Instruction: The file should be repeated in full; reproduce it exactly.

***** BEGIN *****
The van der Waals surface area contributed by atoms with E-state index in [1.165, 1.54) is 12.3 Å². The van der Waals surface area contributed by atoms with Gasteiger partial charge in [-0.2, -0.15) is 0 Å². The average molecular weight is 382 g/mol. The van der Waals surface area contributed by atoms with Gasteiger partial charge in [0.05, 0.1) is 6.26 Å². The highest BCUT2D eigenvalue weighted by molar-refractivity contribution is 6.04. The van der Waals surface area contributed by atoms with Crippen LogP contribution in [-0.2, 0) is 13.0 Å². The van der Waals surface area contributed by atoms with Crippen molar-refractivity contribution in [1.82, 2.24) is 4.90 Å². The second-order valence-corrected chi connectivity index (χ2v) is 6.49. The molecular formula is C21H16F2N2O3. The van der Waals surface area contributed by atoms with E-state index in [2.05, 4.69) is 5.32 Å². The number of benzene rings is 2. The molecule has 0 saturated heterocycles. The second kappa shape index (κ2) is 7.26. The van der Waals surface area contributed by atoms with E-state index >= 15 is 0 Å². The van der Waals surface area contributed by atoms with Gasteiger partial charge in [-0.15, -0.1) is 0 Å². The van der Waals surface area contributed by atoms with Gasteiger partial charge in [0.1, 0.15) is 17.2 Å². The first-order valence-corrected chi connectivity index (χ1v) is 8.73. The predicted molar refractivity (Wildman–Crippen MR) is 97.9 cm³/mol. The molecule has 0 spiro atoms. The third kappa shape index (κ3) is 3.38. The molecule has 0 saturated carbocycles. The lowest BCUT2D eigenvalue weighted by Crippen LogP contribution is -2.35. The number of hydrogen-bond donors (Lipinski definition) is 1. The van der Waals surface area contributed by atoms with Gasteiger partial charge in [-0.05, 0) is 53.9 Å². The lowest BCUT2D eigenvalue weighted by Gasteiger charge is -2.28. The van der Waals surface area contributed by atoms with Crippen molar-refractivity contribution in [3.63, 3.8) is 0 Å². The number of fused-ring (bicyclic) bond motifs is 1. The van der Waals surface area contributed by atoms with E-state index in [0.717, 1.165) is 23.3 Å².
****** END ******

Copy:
The van der Waals surface area contributed by atoms with E-state index in [1.165, 1.54) is 12.3 Å². The van der Waals surface area contributed by atoms with Gasteiger partial charge in [-0.2, -0.15) is 0 Å². The average molecular weight is 382 g/mol. The van der Waals surface area contributed by atoms with Gasteiger partial charge in [0.05, 0.1) is 6.26 Å². The highest BCUT2D eigenvalue weighted by molar-refractivity contribution is 6.04. The van der Waals surface area contributed by atoms with Crippen LogP contribution in [-0.2, 0) is 13.0 Å². The van der Waals surface area contributed by atoms with Crippen molar-refractivity contribution in [1.82, 2.24) is 4.90 Å². The second-order valence-corrected chi connectivity index (χ2v) is 6.49. The molecular formula is C21H16F2N2O3. The van der Waals surface area contributed by atoms with E-state index in [2.05, 4.69) is 5.32 Å². The number of benzene rings is 2. The molecule has 0 saturated heterocycles. The second kappa shape index (κ2) is 7.26. The van der Waals surface area contributed by atoms with E-state index >= 15 is 0 Å². The van der Waals surface area contributed by atoms with Gasteiger partial charge in [-0.15, -0.1) is 0 Å². The van der Waals surface area contributed by atoms with Gasteiger partial charge in [0.1, 0.15) is 17.2 Å². The first-order valence-corrected chi connectivity index (χ1v) is 8.73. The predicted molar refractivity (Wildman–Crippen MR) is 97.9 cm³/mol. The molecule has 0 spiro atoms. The third kappa shape index (κ3) is 3.38. The molecule has 0 saturated carbocycles. The lowest BCUT2D eigenvalue weighted by Crippen LogP contribution is -2.35. The number of hydrogen-bond donors (Lipinski definition) is 1. The van der Waals surface area contributed by atoms with Gasteiger partial charge in [-0.05, 0) is 53.9 Å². The lowest BCUT2D eigenvalue weighted by Gasteiger charge is -2.28. The van der Waals surface area contributed by atoms with Crippen molar-refractivity contribution in [3.63, 3.8) is 0 Å². The number of fused-ring (bicyclic) bond motifs is 1. The van der Waals surface area contributed by atoms with E-state index in [0.717, 1.165) is 23.3 Å².